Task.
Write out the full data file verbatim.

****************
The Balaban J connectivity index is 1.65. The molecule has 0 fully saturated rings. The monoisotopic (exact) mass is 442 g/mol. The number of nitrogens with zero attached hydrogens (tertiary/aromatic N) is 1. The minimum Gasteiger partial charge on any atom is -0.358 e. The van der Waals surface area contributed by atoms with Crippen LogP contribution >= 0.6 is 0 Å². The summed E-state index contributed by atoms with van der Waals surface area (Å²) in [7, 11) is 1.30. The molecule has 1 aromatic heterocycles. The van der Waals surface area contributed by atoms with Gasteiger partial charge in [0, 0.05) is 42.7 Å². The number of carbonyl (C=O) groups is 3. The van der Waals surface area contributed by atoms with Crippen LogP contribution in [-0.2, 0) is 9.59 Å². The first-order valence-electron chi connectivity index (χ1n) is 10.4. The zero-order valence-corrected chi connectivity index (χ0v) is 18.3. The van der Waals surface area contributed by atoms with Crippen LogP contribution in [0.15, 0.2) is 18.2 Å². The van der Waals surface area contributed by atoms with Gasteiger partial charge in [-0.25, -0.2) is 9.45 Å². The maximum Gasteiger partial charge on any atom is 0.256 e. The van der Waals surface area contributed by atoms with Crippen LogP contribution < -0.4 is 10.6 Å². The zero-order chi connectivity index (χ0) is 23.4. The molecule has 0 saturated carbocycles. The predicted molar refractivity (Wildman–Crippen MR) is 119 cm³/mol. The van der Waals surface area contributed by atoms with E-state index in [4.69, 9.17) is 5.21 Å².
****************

The Balaban J connectivity index is 1.65. The molecule has 0 fully saturated rings. The monoisotopic (exact) mass is 442 g/mol. The number of nitrogens with zero attached hydrogens (tertiary/aromatic N) is 1. The minimum Gasteiger partial charge on any atom is -0.358 e. The van der Waals surface area contributed by atoms with Crippen LogP contribution >= 0.6 is 0 Å². The summed E-state index contributed by atoms with van der Waals surface area (Å²) in [7, 11) is 1.30. The molecule has 1 aromatic heterocycles. The van der Waals surface area contributed by atoms with Gasteiger partial charge in [0, 0.05) is 42.7 Å². The number of carbonyl (C=O) groups is 3. The van der Waals surface area contributed by atoms with Crippen LogP contribution in [-0.2, 0) is 9.59 Å². The first-order valence-electron chi connectivity index (χ1n) is 10.4. The zero-order valence-corrected chi connectivity index (χ0v) is 18.3. The van der Waals surface area contributed by atoms with Crippen LogP contribution in [0.15, 0.2) is 18.2 Å². The van der Waals surface area contributed by atoms with Gasteiger partial charge in [-0.25, -0.2) is 9.45 Å². The maximum Gasteiger partial charge on any atom is 0.256 e. The van der Waals surface area contributed by atoms with Crippen LogP contribution < -0.4 is 10.6 Å². The zero-order chi connectivity index (χ0) is 23.4. The molecule has 0 saturated carbocycles. The predicted molar refractivity (Wildman–Crippen MR) is 119 cm³/mol. The van der Waals surface area contributed by atoms with E-state index in [4.69, 9.17) is 5.21 Å².